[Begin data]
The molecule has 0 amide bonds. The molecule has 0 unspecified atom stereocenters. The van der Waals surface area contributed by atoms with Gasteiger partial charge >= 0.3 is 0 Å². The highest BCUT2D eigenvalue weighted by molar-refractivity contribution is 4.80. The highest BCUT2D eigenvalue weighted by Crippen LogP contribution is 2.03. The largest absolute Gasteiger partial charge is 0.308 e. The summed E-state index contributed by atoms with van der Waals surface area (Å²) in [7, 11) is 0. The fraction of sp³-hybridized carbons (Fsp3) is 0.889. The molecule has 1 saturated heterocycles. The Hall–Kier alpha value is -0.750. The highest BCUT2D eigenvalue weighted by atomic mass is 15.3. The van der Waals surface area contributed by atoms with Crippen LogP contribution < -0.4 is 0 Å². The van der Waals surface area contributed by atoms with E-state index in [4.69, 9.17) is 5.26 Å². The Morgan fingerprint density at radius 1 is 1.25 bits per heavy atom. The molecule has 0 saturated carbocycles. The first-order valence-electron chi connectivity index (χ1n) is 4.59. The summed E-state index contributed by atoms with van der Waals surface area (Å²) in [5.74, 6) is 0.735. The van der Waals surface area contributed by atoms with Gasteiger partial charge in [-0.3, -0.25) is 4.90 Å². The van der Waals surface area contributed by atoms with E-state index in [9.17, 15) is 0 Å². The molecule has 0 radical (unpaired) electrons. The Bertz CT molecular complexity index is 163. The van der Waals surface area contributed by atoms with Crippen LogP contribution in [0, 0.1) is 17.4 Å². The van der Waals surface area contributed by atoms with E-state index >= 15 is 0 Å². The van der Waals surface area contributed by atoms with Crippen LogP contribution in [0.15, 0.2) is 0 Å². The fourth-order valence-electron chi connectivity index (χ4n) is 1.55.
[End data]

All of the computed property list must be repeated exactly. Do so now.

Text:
The molecule has 0 amide bonds. The molecule has 0 unspecified atom stereocenters. The van der Waals surface area contributed by atoms with Gasteiger partial charge >= 0.3 is 0 Å². The highest BCUT2D eigenvalue weighted by molar-refractivity contribution is 4.80. The highest BCUT2D eigenvalue weighted by Crippen LogP contribution is 2.03. The largest absolute Gasteiger partial charge is 0.308 e. The summed E-state index contributed by atoms with van der Waals surface area (Å²) in [7, 11) is 0. The fraction of sp³-hybridized carbons (Fsp3) is 0.889. The molecule has 1 saturated heterocycles. The Hall–Kier alpha value is -0.750. The highest BCUT2D eigenvalue weighted by atomic mass is 15.3. The van der Waals surface area contributed by atoms with Crippen LogP contribution < -0.4 is 0 Å². The van der Waals surface area contributed by atoms with E-state index in [4.69, 9.17) is 5.26 Å². The Morgan fingerprint density at radius 1 is 1.25 bits per heavy atom. The molecule has 0 saturated carbocycles. The first-order valence-electron chi connectivity index (χ1n) is 4.59. The summed E-state index contributed by atoms with van der Waals surface area (Å²) in [5.74, 6) is 0.735. The van der Waals surface area contributed by atoms with Gasteiger partial charge in [-0.3, -0.25) is 4.90 Å². The van der Waals surface area contributed by atoms with E-state index in [9.17, 15) is 0 Å². The molecule has 0 radical (unpaired) electrons. The Bertz CT molecular complexity index is 163. The van der Waals surface area contributed by atoms with Crippen LogP contribution in [0, 0.1) is 17.4 Å². The van der Waals surface area contributed by atoms with E-state index >= 15 is 0 Å². The van der Waals surface area contributed by atoms with Crippen LogP contribution in [0.15, 0.2) is 0 Å². The fourth-order valence-electron chi connectivity index (χ4n) is 1.55.